Posts tagged with audiobooks

iTunes 5, iPod Nano & audio-book pricing

Apple hosted a media event yesterday, here’s my usual opinionated commentary.

iTunes 5

iTunes 5 is now out – ditching the scrappy brushed-metal look in favour of the Apple Mail inspired ‘platinum’ look even on Windows. With luck we can expect the next major release of Mac OS X to take this theme across the board and finally kill off the aqua stripes and brushed metal. Let’s just hope they keep the older sane toolbars and not the Safari/Mail abominations.

Daring Fireball has an amusing commentary on the issue…

iPod nano

The rumors of Apple replacing it’s hard-disk based mini line with flash based models were indeed true. The new Nanos are MUCH slimmer with better battery life and color screens. You can have any color you like, as long as it’s black… or white.

Check out the Nanos insides

Audio-book pricing

iTunes now offer the Harry Potter audio-books. As you might expect they are still overpriced… here’s a quick summary of the pricing of each one, compared to the audio CD, book and DVD’s (at

  1. Philosopher’s Stone iTunes £17.95, CD £18.19, Book £4.79, DVD £9.97
  2. Chamber of Secrets iTunes £18.95, CD £18.19, Book £4.79, DVD £8.97
  3. Prisoner of Azkaban iTunes £21.95, CD £31.99, Book £4.79, DVD £8.97
  4. Goblet of Fire iTunes £40.95, CD £59.99, Book £5.59
  5. Order of the Phoenix iTunes £50.95, CD £52.50, Book £6.39
  6. Half-Blood Prince iTunes £44.95, CD £39.00, Book £8.99

Once again audio-book pricing is off the scale with the CD’s weighing in at £219.86. iTunes shaves 10% off this to get it just under £200 in exchange for all resale value, having a physical disk and the ability to rip/convert to any format you like. Doesn’t really seem worth the 10% saving to me.

By comparison the books will cost you just under £50, so audio-books cost 400% more! The cost of producing the CD’s seems to consist of a narrator, a recording studio and some editing – all one-off production costs. Selling more CD’s at a lower margin would seem to be the more sensible option.


More iPod fillers and Mac apps


Check out podiobooks who have put up a number of free audio-books from various authors. Neil Gaiman has managed to get the first chapter of his new Anansi Boys book read by Lenny Henry up too.

Mac applications

Fluid is a screen saver that gives you, well fluid visual effects. It has a whole bunch of preset effects and a mixing desk to mix up your own. Works okay on my PowerBook but ideally needs something more powerful! Mac Mini owners need not apply.

CoverFlow gives you an alternative interface to your music by presenting you with a gorgeously rendered user interface of album art.

USB Overdrive lets you enable and assign all those extra buttons on your mouse without having to purchase Apple’s rather overpriced Mighty Mouse. You can get the superior laser-tracking Logitech MX-1000 for the same price if you shop around.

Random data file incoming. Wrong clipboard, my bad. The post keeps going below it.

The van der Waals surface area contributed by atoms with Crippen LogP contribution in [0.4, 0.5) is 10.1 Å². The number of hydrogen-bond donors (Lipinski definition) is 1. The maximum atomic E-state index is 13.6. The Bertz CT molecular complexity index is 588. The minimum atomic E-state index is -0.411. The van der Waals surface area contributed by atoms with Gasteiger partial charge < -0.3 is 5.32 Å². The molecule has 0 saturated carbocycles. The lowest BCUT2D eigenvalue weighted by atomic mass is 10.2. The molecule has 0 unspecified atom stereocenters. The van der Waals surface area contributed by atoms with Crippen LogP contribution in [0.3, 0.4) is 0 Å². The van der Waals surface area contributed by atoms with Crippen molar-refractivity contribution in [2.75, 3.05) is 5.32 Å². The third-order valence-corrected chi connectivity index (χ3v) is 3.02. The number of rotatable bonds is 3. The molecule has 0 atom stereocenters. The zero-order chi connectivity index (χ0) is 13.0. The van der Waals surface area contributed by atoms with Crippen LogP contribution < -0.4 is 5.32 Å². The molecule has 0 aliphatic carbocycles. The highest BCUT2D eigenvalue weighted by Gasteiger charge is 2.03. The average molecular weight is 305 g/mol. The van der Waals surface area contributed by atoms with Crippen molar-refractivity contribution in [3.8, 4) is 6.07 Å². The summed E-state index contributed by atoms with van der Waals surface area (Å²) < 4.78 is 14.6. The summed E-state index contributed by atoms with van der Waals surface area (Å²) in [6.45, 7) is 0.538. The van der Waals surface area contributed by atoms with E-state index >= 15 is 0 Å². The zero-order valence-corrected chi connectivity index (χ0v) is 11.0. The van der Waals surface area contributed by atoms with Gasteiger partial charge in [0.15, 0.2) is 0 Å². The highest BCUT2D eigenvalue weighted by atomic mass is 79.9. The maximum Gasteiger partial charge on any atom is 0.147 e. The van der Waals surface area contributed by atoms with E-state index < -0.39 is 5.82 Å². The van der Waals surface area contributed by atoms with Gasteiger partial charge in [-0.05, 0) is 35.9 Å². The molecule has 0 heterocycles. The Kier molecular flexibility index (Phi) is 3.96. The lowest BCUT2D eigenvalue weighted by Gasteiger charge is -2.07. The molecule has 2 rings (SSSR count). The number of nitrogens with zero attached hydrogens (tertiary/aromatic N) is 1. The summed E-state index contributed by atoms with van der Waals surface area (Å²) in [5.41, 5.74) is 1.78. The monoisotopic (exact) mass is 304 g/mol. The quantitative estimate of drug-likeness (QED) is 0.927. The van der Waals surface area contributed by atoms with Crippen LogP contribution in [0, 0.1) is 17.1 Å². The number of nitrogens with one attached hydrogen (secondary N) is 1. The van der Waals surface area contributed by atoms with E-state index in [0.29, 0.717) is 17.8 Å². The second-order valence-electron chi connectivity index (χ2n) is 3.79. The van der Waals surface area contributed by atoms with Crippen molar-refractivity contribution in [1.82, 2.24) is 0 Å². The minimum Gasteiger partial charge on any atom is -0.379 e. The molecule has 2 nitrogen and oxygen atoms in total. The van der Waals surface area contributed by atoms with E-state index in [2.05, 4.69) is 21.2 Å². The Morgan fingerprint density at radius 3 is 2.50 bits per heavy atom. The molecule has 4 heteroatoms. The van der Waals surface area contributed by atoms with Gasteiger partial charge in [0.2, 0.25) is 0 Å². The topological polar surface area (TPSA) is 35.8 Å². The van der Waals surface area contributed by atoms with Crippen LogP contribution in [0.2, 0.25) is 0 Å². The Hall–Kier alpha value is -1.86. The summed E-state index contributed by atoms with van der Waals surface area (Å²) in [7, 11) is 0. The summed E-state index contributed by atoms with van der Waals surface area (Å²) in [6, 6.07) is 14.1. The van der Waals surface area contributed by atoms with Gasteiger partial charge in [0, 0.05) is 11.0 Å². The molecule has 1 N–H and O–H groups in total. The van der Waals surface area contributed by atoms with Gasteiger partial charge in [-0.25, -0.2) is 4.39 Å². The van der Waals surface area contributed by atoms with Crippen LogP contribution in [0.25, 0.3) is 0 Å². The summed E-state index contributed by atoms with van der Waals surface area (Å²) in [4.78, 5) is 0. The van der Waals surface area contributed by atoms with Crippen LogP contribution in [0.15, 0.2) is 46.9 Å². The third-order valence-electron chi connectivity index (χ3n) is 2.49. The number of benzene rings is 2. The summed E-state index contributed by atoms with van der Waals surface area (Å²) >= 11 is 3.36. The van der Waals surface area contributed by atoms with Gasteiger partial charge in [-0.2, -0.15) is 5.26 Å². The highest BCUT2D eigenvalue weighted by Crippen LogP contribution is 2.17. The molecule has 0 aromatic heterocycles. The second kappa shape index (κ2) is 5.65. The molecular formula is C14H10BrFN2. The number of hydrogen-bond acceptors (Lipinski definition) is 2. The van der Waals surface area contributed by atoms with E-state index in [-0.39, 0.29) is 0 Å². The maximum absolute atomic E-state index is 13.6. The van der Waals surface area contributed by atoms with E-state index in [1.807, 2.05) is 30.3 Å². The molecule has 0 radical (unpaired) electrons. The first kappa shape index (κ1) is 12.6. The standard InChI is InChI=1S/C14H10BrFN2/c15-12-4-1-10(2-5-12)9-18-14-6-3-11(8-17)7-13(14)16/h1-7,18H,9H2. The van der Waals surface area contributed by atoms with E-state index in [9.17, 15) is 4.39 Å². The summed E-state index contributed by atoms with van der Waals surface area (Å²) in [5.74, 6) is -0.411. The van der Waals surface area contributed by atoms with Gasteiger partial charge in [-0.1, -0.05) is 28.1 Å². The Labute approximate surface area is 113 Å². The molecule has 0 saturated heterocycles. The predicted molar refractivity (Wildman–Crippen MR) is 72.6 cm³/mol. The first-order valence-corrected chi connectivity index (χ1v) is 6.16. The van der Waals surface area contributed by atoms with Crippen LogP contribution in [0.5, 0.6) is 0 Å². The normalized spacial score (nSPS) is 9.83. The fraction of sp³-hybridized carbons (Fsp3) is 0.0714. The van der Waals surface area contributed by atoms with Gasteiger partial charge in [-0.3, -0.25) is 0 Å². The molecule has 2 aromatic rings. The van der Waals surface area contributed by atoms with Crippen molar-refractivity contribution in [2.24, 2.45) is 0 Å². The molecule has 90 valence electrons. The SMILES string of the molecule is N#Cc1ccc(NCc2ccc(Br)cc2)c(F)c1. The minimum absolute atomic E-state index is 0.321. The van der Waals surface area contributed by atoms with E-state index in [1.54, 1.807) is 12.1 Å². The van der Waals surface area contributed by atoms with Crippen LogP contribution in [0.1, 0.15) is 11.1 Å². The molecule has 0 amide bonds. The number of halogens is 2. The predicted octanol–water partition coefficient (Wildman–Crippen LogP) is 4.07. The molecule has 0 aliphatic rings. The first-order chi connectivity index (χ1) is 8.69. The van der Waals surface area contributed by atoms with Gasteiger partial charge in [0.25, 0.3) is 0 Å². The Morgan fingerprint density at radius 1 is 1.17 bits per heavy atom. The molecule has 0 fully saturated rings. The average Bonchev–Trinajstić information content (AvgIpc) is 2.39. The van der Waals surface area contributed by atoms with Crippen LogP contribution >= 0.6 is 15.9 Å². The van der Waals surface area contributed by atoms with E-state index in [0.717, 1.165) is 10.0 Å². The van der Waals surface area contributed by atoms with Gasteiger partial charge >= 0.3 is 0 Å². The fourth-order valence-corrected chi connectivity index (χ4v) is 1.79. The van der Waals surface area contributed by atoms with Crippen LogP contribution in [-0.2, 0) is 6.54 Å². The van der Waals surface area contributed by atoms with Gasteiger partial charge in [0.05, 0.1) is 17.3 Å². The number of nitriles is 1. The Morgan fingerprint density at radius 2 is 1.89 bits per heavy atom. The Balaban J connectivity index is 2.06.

Filling an iPod & what is podcasting anyway?

I recently upgraded my aging and rather temperamental iPod, a 20GB G3, to a spiffy new color 60GB. My 20GB wasn’t full and my 60GB was positively bare. What can I put on it?

More music

I’ve loaded every audio CD I own and spent over £100 at the iTMS and while there’s a few tracks I want they’re not in iTMS and I’m not buying an album full of junk for a single track. The few bands I enjoy whole albums of aren’t very prolific.

Audio books

I enjoyed Red Dwarf on tape and The Second Coming of Steve Jobs from Audible but I find it difficult to listen to a strong American accent for several hours. Perhaps this is because I’m not acclimatized to the twang after I ceased TV viewing at the start of 2001 (the year, not Kubrick’s space-out space-trip).

Then there is the cost – most titles costing much more than the books themselves. While there is a little extra cost in recording the audio track surely once that’s done the files must be cheaper than their dead-tree cousins. I can only assume Audible have their hands tied by scared book publishers.

Radio shows

I just love the Hitchhiker’s Guide radio show, all 13 CD’s worth. The problem here seems to be trying to get hold of the shows. The BBC releases very few on audio CD, perhaps they could register with Audible/iTMS and provide some via that. The BBC web site uses the rather iPod-unfriendly Real Audio although they are experimenting with MP3 and podcasting.


Perhaps podcasting could fill the unused sectors now iTunes makes finding and downloading them simplicity itself. Tens of podcasts and a couple of weeks later I was left rather disappointed. You can break down what’s available into two types: